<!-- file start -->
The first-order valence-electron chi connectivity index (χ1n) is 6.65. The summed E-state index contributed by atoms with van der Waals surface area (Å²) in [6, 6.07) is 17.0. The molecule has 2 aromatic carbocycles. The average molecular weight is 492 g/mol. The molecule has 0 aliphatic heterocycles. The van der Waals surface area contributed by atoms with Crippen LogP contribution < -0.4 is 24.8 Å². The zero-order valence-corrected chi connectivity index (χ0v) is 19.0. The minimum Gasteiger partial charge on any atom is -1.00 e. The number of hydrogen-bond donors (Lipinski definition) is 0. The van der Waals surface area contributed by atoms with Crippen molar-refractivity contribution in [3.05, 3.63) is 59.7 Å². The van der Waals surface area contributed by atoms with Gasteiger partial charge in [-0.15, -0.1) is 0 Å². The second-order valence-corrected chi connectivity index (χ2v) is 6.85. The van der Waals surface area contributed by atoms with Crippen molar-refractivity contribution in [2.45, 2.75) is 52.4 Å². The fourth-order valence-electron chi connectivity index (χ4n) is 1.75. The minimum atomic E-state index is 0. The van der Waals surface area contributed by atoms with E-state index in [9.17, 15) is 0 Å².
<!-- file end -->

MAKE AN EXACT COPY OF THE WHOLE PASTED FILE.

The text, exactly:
The first-order valence-electron chi connectivity index (χ1n) is 6.65. The summed E-state index contributed by atoms with van der Waals surface area (Å²) in [6, 6.07) is 17.0. The molecule has 2 aromatic carbocycles. The average molecular weight is 492 g/mol. The molecule has 0 aliphatic heterocycles. The van der Waals surface area contributed by atoms with Crippen LogP contribution < -0.4 is 24.8 Å². The zero-order valence-corrected chi connectivity index (χ0v) is 19.0. The minimum Gasteiger partial charge on any atom is -1.00 e. The number of hydrogen-bond donors (Lipinski definition) is 0. The van der Waals surface area contributed by atoms with Crippen molar-refractivity contribution in [3.05, 3.63) is 59.7 Å². The van der Waals surface area contributed by atoms with Gasteiger partial charge in [-0.15, -0.1) is 0 Å². The second-order valence-corrected chi connectivity index (χ2v) is 6.85. The van der Waals surface area contributed by atoms with Crippen molar-refractivity contribution in [2.45, 2.75) is 52.4 Å². The fourth-order valence-electron chi connectivity index (χ4n) is 1.75. The minimum atomic E-state index is 0. The van der Waals surface area contributed by atoms with E-state index in [9.17, 15) is 0 Å².